(583ad) A DFT Theoretical Study of Ethylbenzene Dehydrogenation to Styrene With CO2 Over V2O5(001)
AIChE Annual Meeting
Wednesday, November 6, 2013 - 6:00pm to 8:00pm
The dehydrogenation of ethylbenzene (EB) to produce styrene (ST) in the presence of CO2 instead of steam is remarkable energy saving and environmentally friendly. Various catalysts are active for the dehydrogenation of EB in CO2. Among these catalysts, the supported V catalysts exhibit good performance. However, the V catalysts have weak stability, mainly due to the reduction of high valence V species and the lattice oxygen loss. These inferences are only based on the experimental analysis.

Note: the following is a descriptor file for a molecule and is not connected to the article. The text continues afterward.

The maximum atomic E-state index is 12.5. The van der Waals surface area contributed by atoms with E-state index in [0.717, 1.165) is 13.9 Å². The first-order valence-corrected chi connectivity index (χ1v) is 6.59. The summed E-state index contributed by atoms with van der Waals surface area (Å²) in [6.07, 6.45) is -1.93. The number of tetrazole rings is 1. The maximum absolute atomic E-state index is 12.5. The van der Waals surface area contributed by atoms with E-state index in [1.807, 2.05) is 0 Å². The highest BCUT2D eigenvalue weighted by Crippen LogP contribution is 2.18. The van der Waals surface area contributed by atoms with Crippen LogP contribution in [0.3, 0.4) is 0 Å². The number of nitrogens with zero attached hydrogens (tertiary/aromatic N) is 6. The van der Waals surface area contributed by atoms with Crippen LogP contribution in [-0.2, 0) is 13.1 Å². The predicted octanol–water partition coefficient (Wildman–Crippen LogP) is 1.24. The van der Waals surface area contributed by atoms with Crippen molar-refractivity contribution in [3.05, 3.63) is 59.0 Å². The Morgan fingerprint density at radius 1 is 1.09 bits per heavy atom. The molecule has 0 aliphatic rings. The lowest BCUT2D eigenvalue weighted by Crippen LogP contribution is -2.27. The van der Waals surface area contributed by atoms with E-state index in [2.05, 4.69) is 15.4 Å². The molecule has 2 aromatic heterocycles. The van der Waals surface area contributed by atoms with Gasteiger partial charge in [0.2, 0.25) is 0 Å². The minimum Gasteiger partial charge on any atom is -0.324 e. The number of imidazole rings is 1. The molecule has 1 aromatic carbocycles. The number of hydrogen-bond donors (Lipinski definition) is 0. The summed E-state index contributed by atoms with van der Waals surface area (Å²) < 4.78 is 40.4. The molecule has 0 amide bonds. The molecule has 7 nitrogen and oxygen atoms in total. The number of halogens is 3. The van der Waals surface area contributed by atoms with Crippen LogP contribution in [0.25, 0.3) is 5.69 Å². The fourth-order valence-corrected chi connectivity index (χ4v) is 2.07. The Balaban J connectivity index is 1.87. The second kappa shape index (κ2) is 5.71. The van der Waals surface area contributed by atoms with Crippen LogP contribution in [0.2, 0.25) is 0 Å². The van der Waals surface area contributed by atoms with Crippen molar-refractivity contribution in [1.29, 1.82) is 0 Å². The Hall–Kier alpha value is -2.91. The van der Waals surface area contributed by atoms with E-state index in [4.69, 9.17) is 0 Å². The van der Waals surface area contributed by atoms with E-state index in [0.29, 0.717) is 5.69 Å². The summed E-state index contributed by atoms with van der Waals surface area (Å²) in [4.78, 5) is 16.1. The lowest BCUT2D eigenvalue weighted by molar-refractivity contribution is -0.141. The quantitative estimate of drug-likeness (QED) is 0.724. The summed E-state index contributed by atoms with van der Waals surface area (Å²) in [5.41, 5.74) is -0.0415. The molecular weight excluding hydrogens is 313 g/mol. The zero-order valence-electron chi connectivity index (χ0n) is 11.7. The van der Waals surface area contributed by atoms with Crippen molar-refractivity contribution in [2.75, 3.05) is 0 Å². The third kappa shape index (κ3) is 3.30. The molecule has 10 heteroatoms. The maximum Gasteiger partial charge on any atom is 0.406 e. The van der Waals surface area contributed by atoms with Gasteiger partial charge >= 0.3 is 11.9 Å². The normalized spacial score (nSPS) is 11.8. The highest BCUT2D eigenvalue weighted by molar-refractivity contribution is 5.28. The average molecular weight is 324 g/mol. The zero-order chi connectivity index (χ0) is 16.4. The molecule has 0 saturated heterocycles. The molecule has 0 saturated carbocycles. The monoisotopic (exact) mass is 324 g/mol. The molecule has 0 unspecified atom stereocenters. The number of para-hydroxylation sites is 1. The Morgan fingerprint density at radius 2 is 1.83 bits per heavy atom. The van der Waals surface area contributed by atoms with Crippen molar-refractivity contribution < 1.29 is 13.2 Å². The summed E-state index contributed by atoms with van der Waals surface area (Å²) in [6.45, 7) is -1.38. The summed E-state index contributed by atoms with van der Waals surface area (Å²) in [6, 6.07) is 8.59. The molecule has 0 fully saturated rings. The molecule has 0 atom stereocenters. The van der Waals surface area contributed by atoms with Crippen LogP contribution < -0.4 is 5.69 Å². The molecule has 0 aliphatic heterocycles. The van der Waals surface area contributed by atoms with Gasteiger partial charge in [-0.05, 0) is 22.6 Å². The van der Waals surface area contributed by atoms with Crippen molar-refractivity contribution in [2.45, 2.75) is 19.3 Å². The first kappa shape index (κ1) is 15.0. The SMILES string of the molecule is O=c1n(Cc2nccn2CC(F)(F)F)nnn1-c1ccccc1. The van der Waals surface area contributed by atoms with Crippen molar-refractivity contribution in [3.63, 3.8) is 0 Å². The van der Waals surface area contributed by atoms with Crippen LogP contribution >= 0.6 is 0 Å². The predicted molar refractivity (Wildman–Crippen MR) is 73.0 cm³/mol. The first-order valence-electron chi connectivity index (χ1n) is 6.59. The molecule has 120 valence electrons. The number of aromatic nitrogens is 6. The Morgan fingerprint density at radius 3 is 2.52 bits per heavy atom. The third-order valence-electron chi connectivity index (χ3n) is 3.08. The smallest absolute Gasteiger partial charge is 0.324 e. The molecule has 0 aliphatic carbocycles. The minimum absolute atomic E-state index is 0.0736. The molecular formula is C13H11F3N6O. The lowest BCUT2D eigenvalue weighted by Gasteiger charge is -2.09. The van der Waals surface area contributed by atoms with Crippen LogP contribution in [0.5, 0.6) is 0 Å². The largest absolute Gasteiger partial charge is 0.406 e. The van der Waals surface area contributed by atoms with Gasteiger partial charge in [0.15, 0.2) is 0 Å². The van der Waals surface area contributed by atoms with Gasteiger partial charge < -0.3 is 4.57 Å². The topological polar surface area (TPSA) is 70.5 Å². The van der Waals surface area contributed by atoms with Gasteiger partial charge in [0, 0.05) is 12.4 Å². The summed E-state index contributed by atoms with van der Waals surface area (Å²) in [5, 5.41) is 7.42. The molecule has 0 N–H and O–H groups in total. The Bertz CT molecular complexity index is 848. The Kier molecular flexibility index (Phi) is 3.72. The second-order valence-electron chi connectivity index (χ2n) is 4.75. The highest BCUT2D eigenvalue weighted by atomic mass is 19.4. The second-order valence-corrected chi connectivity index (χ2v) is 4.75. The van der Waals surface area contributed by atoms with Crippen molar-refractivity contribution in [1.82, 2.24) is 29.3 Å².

As the V2O5(001) is the most stable surface of V2O5 crystal, the first detailed periodic density function theoretical (DFT) study were employed to explore the mechanism for EB dehydrogenation and the role of CO2 on V2O5(001) surface, in order to elucidate the cause of the catalyst deactivation. Two mechanisms, namely the coupling mechanism and the redox cycle mechanism, are traditionally proposed for EB dehydrogenation with CO2. Various active sites and reaction mechanisms were examined. Results showed that the first C-H bond activation was the rate limiting step of the reaction. The most feasible pathway for the C-H bond activation was predicted to take place at the bridging V-O-V site, the less active site was the vanadyl V=O site. Then, the H atoms were abstracted by lattice O to form H2O, leading to the reduction of V2O5(001) surface. As CO2 decomposition was hindered by the relatively high activation energies, CO2 cannot serve as the oxidant to recover the surface to keep the redox cycle. Above all, the V catalyst should introduce the materials with the oxygen storage/release capacity to get the high catalysts stability.